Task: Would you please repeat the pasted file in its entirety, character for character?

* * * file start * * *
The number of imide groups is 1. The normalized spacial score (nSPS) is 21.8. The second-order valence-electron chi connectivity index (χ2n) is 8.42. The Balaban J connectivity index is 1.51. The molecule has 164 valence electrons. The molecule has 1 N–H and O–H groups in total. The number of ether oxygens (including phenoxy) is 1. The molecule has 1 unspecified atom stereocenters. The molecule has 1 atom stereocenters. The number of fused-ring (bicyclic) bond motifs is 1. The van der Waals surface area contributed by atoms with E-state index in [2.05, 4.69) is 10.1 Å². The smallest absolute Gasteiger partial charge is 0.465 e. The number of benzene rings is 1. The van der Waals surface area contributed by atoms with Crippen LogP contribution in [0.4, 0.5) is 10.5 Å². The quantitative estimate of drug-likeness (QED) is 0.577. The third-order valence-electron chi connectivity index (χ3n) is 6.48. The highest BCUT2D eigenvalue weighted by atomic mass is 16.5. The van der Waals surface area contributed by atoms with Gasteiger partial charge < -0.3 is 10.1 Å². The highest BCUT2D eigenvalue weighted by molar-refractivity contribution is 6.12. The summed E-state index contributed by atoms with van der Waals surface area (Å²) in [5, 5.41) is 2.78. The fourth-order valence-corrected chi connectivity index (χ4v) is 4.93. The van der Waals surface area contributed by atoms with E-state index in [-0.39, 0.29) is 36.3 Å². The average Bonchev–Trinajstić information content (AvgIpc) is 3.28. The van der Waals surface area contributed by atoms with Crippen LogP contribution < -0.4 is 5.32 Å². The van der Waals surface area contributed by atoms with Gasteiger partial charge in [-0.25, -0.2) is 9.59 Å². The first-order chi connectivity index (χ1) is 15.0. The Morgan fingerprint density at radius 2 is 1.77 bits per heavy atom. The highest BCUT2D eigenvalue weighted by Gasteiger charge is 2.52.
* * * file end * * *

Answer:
The number of imide groups is 1. The normalized spacial score (nSPS) is 21.8. The second-order valence-electron chi connectivity index (χ2n) is 8.42. The Balaban J connectivity index is 1.51. The molecule has 164 valence electrons. The molecule has 1 N–H and O–H groups in total. The number of ether oxygens (including phenoxy) is 1. The molecule has 1 unspecified atom stereocenters. The molecule has 1 atom stereocenters. The number of fused-ring (bicyclic) bond motifs is 1. The van der Waals surface area contributed by atoms with E-state index in [2.05, 4.69) is 10.1 Å². The smallest absolute Gasteiger partial charge is 0.465 e. The number of benzene rings is 1. The van der Waals surface area contributed by atoms with Crippen LogP contribution in [0.4, 0.5) is 10.5 Å². The quantitative estimate of drug-likeness (QED) is 0.577. The third-order valence-electron chi connectivity index (χ3n) is 6.48. The highest BCUT2D eigenvalue weighted by atomic mass is 16.5. The van der Waals surface area contributed by atoms with Gasteiger partial charge < -0.3 is 10.1 Å². The highest BCUT2D eigenvalue weighted by molar-refractivity contribution is 6.12. The summed E-state index contributed by atoms with van der Waals surface area (Å²) in [5, 5.41) is 2.78. The fourth-order valence-corrected chi connectivity index (χ4v) is 4.93. The van der Waals surface area contributed by atoms with E-state index in [-0.39, 0.29) is 36.3 Å². The average Bonchev–Trinajstić information content (AvgIpc) is 3.28. The van der Waals surface area contributed by atoms with Crippen LogP contribution < -0.4 is 5.32 Å². The van der Waals surface area contributed by atoms with Gasteiger partial charge in [-0.25, -0.2) is 9.59 Å². The first-order chi connectivity index (χ1) is 15.0. The Morgan fingerprint density at radius 2 is 1.77 bits per heavy atom. The highest BCUT2D eigenvalue weighted by Gasteiger charge is 2.52.